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Learning to take flight

Science educators hunt for new ways to put risk, excitement and creativity back into teaching at a four-day symposium in Leeds. Jon Slater and Dorothy Lepkowska report

Weaknesses of science teaching, lack of professional development opportunities and the impact of recent fossil discoveries on theories of life's evolution were the hot topics in Leeds this week.

More than 3,000 science teachers and experts from around the world gathered to share their work at the Association for Science Education's annual four-day conference.

Key figures included Mike Tomlinson, the former chief inspector of schools, and Lord Robert Winston, the TV scientist, and archaeopteryx, the feathered reptile which has been dubbed as being the Jurassic period's missing link between dinosaurs and birds.

International delegates were expected from a range of countries including Hong Kong, Nigeria and Iceland.

Derek Bell, ASE chief executive, told The TES before the conference that he wanted one of the five days allocated for teachers' professional development to be reserved for improving subject knowledge.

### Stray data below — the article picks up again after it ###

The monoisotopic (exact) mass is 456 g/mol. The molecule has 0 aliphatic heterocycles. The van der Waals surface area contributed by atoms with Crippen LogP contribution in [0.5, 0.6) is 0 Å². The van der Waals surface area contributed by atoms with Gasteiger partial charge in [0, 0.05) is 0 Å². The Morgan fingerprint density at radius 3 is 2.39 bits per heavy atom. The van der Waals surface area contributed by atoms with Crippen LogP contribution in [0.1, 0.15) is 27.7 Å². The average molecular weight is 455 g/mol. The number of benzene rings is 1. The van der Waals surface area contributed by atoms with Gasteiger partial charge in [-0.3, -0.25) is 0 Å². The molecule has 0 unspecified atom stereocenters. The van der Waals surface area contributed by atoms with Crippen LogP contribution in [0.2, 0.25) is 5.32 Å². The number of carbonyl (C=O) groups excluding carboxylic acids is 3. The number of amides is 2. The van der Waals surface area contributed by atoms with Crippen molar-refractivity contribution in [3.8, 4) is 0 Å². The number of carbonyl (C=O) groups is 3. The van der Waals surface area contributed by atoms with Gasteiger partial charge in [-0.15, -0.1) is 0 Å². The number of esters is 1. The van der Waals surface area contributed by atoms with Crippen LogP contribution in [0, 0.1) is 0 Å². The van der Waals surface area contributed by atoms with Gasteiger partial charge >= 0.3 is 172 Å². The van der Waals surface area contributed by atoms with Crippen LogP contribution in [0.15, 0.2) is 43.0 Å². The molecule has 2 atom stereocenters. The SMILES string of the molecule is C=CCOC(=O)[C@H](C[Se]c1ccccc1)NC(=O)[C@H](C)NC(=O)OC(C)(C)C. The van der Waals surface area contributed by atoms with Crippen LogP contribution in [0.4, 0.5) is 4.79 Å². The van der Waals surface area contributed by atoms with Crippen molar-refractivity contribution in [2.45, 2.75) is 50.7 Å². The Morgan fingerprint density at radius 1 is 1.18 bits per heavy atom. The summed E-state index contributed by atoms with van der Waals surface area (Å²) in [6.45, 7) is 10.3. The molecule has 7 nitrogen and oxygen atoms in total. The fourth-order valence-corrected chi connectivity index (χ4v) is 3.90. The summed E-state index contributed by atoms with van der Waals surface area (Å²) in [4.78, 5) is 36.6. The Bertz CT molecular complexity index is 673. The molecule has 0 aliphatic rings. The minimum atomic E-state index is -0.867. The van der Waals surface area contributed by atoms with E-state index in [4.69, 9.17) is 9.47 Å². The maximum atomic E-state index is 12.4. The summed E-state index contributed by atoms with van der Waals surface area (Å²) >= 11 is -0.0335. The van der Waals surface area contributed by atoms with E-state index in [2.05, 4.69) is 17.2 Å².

"If teachers are not up-to-date then they are put in a difficult position when children ask about new developments," he said.

Other notable events among the 380 sessions included celebrations of the 100th anniversary of the work on relativity and quantum mechanics that won Albert Einstein the Nobel prize.

And archaeopteryx? The earliest known flying bird, which lived in the Jurassic period about 147 million years ago, will be one of the stars of a talk given by Dr Sarah Gabbott, of Leicester university.

She will explain how recent fossil discoveries have changed our view of evolution.

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